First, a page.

Maybe you’re naturally good with first impressions, or maybe you’re practiced every manner of mock interview question you can find multiple times—either way, there’s always more you can do.
That’s probably not the most welcome message in the world, but when it comes to landing your dream job—you know, that thing that could actually make you look forward to the 40+ hours a week you spend on getting a paycheck—did you really expect anything less?
Here are three things you can always do to polish yourself up before this incredibly important meeting.
1. Use the Job Description Wisely
Think of this as your interview prep cheat sheet. The job description basically spells out for you where you should be focusing your preparation efforts, and yet, for some reason people often forget to make full use of this handy guide. It’s essentially an outline of how the conversation will go.
Use it to craft position-specific mock interview questions to practice with or as a checklist for coming up with relevant stories and examples to use. For example, if it says, “looking for a detail-oriented person capable of juggling multiple projects,” make sure you have a story or two exemplifying that.
Finally, see if any questions pop up after reading through it. Is there a missing piece? Clarification needed? Yes? Great—now you have unique, relevant questions to ask the hiring manager at the end.
2. Do Your Homework on the Company
When you’re interviewing, you’re not just trying to sell your skills, you’re also trying to pitch what a great fit you are for the company. The better you know the organization, the more likely you are to stand out when it comes to that second piece. In other words, do your company research and connect the dots as to why you’ll be the perfect addition. (And if you’re struggling to find that connection, that’s a strong sign that it might not be right for you.)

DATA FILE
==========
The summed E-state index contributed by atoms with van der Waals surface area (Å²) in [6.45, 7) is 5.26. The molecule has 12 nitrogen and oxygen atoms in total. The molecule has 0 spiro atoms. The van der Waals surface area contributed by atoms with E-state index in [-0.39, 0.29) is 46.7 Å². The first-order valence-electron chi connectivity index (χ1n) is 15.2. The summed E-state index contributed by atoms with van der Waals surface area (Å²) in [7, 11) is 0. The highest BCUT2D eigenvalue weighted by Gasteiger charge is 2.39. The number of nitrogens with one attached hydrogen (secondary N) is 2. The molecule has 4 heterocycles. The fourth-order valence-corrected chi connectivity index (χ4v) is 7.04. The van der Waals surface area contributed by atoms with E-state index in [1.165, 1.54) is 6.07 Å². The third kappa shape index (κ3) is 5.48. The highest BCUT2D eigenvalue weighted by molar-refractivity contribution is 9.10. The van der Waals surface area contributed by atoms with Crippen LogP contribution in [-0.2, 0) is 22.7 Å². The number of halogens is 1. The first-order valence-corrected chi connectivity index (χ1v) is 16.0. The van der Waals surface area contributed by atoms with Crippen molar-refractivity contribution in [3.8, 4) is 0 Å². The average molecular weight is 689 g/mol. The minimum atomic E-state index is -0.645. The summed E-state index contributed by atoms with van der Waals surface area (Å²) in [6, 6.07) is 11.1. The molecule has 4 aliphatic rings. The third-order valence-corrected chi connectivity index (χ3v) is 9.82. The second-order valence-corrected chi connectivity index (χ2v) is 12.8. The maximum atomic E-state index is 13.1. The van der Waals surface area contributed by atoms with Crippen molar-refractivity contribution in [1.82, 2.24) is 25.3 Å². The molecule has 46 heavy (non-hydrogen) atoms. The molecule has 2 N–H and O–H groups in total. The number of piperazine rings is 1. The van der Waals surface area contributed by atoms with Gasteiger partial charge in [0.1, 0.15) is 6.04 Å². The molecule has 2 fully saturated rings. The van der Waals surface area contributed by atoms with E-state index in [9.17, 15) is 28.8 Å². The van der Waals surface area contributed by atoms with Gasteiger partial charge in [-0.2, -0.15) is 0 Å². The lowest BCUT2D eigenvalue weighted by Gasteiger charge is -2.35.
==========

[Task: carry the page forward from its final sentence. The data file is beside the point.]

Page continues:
Peruse the website and read the mission, values, and annual report. Check out the company’s social media accounts (and if available, Muse profile) to learn more about the culture. If the team clearly values honesty, make sure to weave that in (naturally). Or, perhaps management seems to love the “get ’er done” mentality—make sure your interview answers hit on that at some point.
Lastly, if you really want to impress, get a sense of the company’s strengths and what it does better than its competitors. No hiring manager hates a well-placed compliment as to why his or her organization’s crushing it (or is going to crush it) in an industry.
Check out Superian Sources at http://www.SuperianSources.com